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Old 2005-05-19, 07:42 PM   #16
DarkTom
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Cheers for the input. I thought wee-er cranks would take more but what Kington99 said makes sense. It'll be my legs that are having to exert more force, rather than the cranks taking more pressure. I think....

Quote:
Originally posted by johnfoss
90mm is an odd size, and may be from a children's bike not intended to get much torque on it. So you may need a new crank.
I got them from UDC at BUC12, not even a month ago. They're the same as all the solid-cast ones they sell, just shorter. I used to have 102's on the wheel but wanted more speed. They stayed on fine and were the same type/make of crank.

Quote:
Originally posted by johnfoss
The other think all you square-taper riders can think about is bringing a wrench along.
I can't be taking a wrench/socket with me to work every day, it's only 1.5 miles.

The crank stayed on on the way to work tonight (and back!) and I put a wee bit o grease on it and tightened it to 70lb/ft. If it comes loose again, I'll try locktite. If it still comes loose I'll buy new cranks.

Cheers for the input again!

T.
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Old 2005-05-19, 08:00 PM   #17
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And thanx from me too.
Bike shop replaced the cranks using the grease etc (although bike shop man was a bit dubious "I've never put grease on cranks before". So I said, that was the expert advice.)
They stayed nice & tight tonight.
Fingers crossed...
Cathy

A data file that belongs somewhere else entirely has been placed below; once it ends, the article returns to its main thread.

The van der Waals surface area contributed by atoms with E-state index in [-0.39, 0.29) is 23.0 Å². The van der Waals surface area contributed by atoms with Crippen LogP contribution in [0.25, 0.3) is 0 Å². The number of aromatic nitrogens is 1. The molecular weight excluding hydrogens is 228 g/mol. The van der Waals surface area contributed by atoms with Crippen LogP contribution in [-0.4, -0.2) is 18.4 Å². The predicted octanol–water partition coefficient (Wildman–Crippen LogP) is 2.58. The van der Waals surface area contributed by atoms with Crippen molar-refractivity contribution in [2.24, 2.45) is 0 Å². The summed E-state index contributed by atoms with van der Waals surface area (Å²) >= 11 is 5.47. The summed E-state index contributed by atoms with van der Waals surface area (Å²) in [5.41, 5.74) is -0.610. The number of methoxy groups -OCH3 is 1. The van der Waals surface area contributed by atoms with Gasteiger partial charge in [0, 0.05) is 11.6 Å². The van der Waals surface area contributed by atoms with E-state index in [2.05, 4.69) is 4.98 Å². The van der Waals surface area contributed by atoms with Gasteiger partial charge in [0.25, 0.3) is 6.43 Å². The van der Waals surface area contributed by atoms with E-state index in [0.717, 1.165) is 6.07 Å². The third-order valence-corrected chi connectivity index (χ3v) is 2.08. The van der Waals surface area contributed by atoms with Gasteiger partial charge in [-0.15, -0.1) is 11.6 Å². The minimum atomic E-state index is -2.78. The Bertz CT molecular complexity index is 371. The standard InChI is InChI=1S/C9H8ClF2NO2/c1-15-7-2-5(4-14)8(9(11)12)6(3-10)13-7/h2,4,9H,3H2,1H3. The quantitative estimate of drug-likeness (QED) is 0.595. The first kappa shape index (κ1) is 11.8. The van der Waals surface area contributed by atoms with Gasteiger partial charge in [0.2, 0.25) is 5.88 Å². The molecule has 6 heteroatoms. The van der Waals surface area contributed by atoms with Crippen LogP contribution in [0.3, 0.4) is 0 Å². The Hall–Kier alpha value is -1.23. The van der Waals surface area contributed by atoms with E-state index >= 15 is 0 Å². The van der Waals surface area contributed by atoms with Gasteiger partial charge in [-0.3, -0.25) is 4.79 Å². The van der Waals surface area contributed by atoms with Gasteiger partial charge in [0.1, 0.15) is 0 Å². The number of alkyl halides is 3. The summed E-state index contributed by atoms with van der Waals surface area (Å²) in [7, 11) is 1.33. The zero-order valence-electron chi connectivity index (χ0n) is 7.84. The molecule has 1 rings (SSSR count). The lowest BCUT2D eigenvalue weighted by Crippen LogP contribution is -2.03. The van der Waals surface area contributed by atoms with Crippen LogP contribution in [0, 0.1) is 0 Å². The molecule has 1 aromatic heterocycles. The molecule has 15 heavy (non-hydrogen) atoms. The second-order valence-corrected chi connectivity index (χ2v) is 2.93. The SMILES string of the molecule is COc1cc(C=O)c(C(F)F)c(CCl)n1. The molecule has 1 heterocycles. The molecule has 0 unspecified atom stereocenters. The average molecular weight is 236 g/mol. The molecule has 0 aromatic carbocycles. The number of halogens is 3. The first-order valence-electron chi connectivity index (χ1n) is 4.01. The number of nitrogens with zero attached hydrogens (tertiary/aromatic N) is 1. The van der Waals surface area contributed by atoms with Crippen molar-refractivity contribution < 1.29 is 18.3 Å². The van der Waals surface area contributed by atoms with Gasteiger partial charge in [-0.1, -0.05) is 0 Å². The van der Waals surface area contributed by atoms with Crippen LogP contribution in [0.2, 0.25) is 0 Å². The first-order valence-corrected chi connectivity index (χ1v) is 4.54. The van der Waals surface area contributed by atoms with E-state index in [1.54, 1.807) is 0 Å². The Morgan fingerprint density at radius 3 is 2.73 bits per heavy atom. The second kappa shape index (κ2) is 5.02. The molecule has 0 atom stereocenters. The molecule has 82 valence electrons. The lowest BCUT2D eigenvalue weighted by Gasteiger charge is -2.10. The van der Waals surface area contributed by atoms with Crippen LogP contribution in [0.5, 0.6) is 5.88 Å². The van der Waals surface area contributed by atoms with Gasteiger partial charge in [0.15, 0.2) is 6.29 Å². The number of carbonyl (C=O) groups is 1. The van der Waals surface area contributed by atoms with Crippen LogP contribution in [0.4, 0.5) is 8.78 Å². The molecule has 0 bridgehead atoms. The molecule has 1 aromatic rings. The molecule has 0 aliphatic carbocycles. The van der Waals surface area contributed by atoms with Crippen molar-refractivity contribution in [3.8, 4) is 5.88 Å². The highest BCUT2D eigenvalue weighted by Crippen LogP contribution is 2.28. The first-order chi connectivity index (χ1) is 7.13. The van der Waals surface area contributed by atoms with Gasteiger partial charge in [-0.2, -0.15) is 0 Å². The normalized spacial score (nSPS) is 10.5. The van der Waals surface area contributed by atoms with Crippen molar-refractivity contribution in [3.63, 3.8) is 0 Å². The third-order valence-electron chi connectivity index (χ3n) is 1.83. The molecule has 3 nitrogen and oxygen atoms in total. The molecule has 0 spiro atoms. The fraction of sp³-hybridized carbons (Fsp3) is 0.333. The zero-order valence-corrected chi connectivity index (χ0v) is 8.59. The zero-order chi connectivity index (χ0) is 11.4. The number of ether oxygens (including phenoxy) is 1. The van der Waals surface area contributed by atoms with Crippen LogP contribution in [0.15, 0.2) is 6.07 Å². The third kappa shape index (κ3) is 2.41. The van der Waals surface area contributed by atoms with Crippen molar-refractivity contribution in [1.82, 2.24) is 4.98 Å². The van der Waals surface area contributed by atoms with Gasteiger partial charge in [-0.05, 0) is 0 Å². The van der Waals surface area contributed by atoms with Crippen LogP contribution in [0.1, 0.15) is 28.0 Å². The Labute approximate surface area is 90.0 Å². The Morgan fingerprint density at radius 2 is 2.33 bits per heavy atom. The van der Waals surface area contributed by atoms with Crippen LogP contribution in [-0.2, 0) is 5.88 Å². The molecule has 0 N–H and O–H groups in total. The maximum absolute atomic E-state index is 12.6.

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Old 2005-05-19, 10:38 PM   #18
john_childs
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Quote:
Originally posted by cathwood
And thanx from me too.
Bike shop replaced the cranks using the grease etc (although bike shop man was a bit dubious "I've never put grease on cranks before". So I said, that was the expert advice.)
They stayed nice & tight tonight.
Fingers crossed...
Cathy
Grease or no grease on the tapers is a subject of debate amongst bicycle mechanics. They actually have debates and FAQs about the subject. There are points on both sides of the debate.

I recommend the grease because the grease allows the crank to slide on the spindle a consistent amount with a given amount of torque. It keeps the crank from getting hung up while installing them.

One concern for not putting grease on the tapers is they're worried that the grease may allow an aluminum crank to slide too far onto the spindle and actually cause the crank to split. I don't see that as a major concern. You're much more likely to eventually ruin the cranks by having them get loose than to eventually ruin them by having them split.

The Loctite on the threads has two functions. It acts as a lubricant while tightening the bolt/nut. That allows you to get a consistent and more accurate torque reading with the torque wrench. When the Loctite dries it keeps the crank bolt/nut from vibrating loose during use. As long as that bolt/nut stays tight the crank will stay tight. It's when the bolt/nut backs off that the crank gets loose. Keep it tight and you've won the battle.

The torque wrench is the quality control. It's the only way to know if you get the crank bolt/nut tight enough without overtightening. Otherwise it's all just guesswork.

The Loctite on the threads and the torque wrench for tightening it all up to 35-40 foot-pounds are the two most important bits. The grease on the tapers can go either way.
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Old 2005-05-20, 06:26 AM   #19
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I have the same problem on my Qu-Ax. I have tried grease and locktight (or however it is spelt), but none worked for me. I think I'll try heating them up, though, that's also what is done when designing racingcars and other extreme machines so it is kinda cool to do that with my unicycle...

Anyways, thanks for all the advice. Now I may finally sort this out!
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Old 2005-05-20, 11:40 AM   #20